Invest in UK news – weekly update

Investor sentiment in the UK corporate bond market continued to improve with the tightening spreads across the board. With the hope that the global recession is nearing its end, fears over the expected systematic failure in the UK financial system are fading away.  It is expected that interest rates will unlikely not fall any further and the market is hopeful upon signs that the BoE’s quantitative easing measures will take effect. The UK issuance market continued swiftly with the 2009 total already exceeding £70 billion. The above aspects have been generally received and met with marked demand.  It is expected that issuance will go on at a realistic level especially in times of stability as it is expected of the new government. Despite some negative fundamentals, valuation has remained largely positive.

 

Equities in the UK are as well reflecting an improvement in economic data and cyclical recovery with a 40% rally since March lows that left the market vulnerable to profit- taking in the short term but at current levels remains well supported by fundamentals. Earning were up by 20% this year and have been continually upgraded over the summer months, particularly following a reassuring second quarter reporting season. When compared to other asset classes in which earnings remained relatively low, the market looks attractively valued. Its resilience at values over £50 billion of fund raisings in 2010 as well as dividend cuts has been encouraging to investors. Last weeks witnessed a solid cash inflow figure that is reflective of UK investors piling into the commercial property market as well.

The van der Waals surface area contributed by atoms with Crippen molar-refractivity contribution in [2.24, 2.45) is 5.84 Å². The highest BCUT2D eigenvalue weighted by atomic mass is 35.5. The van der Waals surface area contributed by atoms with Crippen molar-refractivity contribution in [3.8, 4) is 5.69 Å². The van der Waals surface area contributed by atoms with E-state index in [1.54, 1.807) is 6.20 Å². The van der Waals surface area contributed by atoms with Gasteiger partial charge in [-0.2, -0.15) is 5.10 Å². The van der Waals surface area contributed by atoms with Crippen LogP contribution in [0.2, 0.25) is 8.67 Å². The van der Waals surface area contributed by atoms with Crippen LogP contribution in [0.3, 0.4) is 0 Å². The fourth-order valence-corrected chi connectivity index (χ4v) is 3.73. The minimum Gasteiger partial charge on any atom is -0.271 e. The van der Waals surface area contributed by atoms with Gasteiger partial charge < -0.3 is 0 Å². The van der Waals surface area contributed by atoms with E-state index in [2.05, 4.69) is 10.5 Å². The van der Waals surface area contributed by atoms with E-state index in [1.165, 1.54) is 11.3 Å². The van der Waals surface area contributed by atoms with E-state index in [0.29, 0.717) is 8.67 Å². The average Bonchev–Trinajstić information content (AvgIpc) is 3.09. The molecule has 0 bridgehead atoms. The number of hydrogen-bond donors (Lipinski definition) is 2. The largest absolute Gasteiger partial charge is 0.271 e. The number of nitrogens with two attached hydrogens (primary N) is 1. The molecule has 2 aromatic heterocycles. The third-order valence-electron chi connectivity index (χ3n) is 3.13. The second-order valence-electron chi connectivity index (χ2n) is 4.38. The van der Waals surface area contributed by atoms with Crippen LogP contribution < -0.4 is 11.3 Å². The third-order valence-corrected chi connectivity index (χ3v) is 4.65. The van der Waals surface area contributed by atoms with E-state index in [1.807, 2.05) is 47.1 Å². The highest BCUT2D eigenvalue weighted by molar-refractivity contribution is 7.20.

The property markets remained relatively fragile even with arrears and repossessions having gone down in the UK.  Figures from the Council of Mortgage Lenders showed that repossessions entering arrears had both fallen in the first quarter of 2010. Nevertheless, the CML warned that this was no reason for complacency because a large number of households are barely coping and remain vulnerable to further shocks that will arise from the current economic uncertainties. Repossessions fell from 10,600 from the previous quarter to9, 800 in the first three months of this year, that accounted for about 0.09% to the proportion of all mortgages.

 

All eyes were pegged on the new government in the UK and the measures it is going to take to ameliorate the fiscal deficit. Property investors are however likely to suffer if the new government rises CGT from the current 18 per cent to 40 or 50 per cent that will mean that buy-to-let landlords will end up paying at a rate comparable to their tax level.

 

15 May 2010